After expunging your criminal records, you can legally deny any past arrests or charges to employers, landlords, and more. But there are certain limitations to criminal record expungement, and for those who wish to conceal their arrest records, it is in their best interest to learn these restriction ahead of time. Continue reading to learn the limitations that go hand-in-hand with expunging criminal records, and who to talk to for additional industry advice and professional counsel.
Once in a Lifetime Opportunity
When someone wants to explore their options for criminal record expungement, it is important to first and fully understand that a person can only apply and be granted expungement one time in their entire lives. This means you cannot apply to have additional criminal and arrest records expunged after already having your records concealed in the past. If you decide to pursue criminal record concealment, be sure that all your paperwork, filing, deadlines, and additional requirements are accurate and in-line. Failing to file even one document, or filing it incorrectly, can instantly eliminate your chances of expunging your criminal history, forever. This is why it is vital to enlist the services of a licensed attorney, familiar with your state’s new expungement laws, to facilitate the entire process to ensure that everything is done properly.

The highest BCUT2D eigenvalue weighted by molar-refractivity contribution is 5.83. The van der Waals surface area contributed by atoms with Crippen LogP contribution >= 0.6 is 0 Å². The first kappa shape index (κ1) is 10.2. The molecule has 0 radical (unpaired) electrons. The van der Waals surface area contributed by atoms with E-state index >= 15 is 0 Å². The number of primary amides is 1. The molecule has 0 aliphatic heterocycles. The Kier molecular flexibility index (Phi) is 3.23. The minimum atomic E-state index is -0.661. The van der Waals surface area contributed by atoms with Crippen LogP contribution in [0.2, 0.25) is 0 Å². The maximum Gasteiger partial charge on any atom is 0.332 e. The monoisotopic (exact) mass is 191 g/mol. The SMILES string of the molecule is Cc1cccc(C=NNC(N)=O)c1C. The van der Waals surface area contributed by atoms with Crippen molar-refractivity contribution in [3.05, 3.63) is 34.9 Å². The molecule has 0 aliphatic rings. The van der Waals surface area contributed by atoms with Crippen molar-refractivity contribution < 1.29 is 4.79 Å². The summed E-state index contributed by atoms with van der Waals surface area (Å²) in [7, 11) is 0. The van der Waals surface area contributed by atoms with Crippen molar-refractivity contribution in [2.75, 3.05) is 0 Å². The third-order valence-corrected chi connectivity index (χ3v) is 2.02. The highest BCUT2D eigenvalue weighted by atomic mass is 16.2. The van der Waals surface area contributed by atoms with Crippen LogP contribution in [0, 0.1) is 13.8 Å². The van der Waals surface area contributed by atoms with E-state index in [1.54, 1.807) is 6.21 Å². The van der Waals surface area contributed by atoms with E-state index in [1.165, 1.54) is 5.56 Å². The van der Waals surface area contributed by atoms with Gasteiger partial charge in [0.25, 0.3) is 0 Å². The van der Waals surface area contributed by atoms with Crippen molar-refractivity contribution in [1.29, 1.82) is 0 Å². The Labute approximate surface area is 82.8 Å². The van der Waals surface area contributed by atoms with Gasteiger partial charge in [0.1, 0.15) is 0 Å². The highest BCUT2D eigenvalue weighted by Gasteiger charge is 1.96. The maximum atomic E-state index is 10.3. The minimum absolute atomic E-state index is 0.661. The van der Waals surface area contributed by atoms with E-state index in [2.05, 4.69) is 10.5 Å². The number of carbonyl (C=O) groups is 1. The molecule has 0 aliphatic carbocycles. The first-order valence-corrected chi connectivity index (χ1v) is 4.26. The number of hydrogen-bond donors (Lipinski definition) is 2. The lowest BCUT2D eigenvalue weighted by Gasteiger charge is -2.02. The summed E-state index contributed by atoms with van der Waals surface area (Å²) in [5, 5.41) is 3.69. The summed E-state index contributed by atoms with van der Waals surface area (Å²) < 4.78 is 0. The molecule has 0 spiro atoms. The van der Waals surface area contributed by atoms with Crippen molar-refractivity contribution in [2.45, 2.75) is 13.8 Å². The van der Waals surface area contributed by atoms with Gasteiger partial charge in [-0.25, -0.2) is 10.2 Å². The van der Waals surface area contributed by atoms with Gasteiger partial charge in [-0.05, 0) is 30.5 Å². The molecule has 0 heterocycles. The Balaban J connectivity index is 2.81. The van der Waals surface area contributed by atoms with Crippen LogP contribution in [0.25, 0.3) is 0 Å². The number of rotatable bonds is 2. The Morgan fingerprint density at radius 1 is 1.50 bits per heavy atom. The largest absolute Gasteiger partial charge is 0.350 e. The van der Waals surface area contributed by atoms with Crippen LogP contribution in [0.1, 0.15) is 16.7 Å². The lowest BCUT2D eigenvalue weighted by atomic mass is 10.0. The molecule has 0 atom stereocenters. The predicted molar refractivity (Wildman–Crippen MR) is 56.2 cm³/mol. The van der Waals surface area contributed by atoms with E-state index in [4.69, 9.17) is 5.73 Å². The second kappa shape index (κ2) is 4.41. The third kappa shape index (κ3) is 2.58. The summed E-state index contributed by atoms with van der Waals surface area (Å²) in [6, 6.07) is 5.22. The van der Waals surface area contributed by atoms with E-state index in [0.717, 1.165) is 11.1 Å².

Once a person has expunged or concealed their criminal history and arrest records, they can legally state they have never been arrested or charged with a crime to landlords, employers, and more. But if this same person is arrested after their records were concealed from the public, for a petty misdemeanor crime, the prosecutor can still pull up their concealed criminal history and see that they have had priors. This bumps their misdemeanor up to a felony, even though the person’s priors were expunged. Although records can be concealed, law enforcement and government officials will forever have access to a person’s “real” criminal records and it can be used against them in future arrests.
Again, even though a person has had their records concealed from the general public, there are certain entities that can access their true records. With this said, there are also certain vocations that a person might not be eligible for if they have a criminal history because these types of employers can also access their true records. Jobs like government positions, school teachers, juvenile services, daycare aides, corrections officer, security guards, court administrative jobs, as well as, professionally-licensed jobs like in the medical or legal field.